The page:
Book Review: Bird Box by Josh Malerman

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Title: Bird Box

Author: Josh Malerman

Genre: Sci-Fi/Horror

Number of Pages: 262

Rating: A

Recommended?: Yes


I haven’t watched the film adaptation of this novel, and to be honest I think I’m probably not going to. It seems unlikely that the movie will measure up to the book and the book is so good I don’t really need to see the movie and compare the two. I’ll go ahead and admit that I don’t read a lot of fantasy and science fiction, not because I don’t like some of the books these genres have to offer but because I just generally prefer the realistic stuff. I heard about Bird Box even before the Netflix hype train hit and I immediately thought the premise seemed pretty cool and unique.


The heroine of Bird Box is a relentlessly protective mother named Malorie, who is living in a devastated society where people have to blindfold themselves every time they leave the houses they’re hiding in and go outside. If you go outside with your eyes open and uncovered, an unseen entity will make you go insane and kill your loved ones before killing yourself. Malorie’s two children, who are called simply ‘the boy’ and ‘the girl’ throughout most of the book, have never gotten to find out what living in a normal world would be like. Malorie keeps them holed up 99% of the time in a safe house where all the other occupants have died. She is aware of a rumor broadcast over the radio offering a more long-term place for survivors to stay, and she decides to take her kids and make a break for the sanctuary, all three of them forced to rely only on sound, smell, and touch.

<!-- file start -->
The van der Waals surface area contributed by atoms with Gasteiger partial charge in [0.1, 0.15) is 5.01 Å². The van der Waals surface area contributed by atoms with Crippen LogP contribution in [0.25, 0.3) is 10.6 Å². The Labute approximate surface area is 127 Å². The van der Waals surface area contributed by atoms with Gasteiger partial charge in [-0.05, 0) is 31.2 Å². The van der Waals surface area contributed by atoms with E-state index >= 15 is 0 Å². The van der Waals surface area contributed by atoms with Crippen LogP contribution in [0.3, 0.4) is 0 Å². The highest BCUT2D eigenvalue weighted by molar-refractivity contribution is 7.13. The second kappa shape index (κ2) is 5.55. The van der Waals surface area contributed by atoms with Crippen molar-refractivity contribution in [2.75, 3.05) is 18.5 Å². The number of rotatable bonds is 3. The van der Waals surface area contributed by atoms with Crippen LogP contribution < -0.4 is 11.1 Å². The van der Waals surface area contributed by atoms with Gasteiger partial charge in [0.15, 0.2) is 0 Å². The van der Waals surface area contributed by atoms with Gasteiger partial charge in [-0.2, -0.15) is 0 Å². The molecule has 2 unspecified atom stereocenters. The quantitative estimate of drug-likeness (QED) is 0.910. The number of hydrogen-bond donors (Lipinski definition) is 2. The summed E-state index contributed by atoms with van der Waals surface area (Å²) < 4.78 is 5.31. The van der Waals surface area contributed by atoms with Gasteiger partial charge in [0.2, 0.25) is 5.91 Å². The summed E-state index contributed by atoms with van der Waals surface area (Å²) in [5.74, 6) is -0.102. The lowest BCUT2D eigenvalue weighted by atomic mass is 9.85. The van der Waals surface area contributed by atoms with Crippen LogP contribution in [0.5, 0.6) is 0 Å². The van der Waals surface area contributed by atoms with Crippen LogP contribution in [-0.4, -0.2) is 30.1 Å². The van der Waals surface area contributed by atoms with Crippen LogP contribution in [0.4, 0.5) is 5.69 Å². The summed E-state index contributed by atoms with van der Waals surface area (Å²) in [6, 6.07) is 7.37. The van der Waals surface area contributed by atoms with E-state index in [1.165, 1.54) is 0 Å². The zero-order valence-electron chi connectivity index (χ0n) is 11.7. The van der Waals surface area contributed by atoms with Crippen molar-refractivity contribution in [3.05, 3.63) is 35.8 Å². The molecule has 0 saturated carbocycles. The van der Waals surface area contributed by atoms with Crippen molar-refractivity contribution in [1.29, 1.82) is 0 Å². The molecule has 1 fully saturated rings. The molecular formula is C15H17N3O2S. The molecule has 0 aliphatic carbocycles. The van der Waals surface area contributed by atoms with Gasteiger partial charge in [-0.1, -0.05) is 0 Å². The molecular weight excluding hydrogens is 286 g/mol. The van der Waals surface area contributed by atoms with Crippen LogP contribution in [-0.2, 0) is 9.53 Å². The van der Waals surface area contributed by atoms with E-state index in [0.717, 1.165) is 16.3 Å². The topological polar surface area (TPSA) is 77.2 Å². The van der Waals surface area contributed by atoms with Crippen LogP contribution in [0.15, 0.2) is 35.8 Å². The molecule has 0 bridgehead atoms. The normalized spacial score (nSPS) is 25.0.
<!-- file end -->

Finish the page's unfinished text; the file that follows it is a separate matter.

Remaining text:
The prose in this novel practically crackled with energy and tension, and there wasn’t a single dull moment. I spent the entire duration of the book genuinely hyped to find out what would happen to Malorie and the kids. There’s a sequel coming out and I’m almost afraid to read it in case it has a tragic ending. I loved how strong Malorie’s character was and how she never gave up on fighting for the survival of her and her children. Some of the things she did to her kids to equip them for the nasty reality of survival were pretty awful, but I also think they were justifiable considering the circumstances and one of the crucial things that kept the son and daughter alive.


When the survivors in the safe house where Malorie is staying at the beginning were alive, she obviously had some romantic feelings for Tom, a fierce and diplomatic natural leader. There doesn’t end up being any nookie between them and they remain in a ‘professional’ situation as they struggle to survive, and Josh Malerman vastly ignores romantic and sexual relationships in favor of focusing on the theme of motherhood. I loved that, because the truth is that Malorie didn’t need a love interest or a duo of guys to have an angsty conflict over to be a great character. I mean, romance is great and all, but this was an instance where it wasn’t needed and the characters were pragmatic without indulging in relationship drama or similar bickering.


I recommend Bird Box for anyone who wants to read a novel they can easily get engaged in. I’d say it’s more suspenseful than outright scary, but Josh Malerman does a lot with developing tension and creating a strong sense of the terrifying world he’s created.



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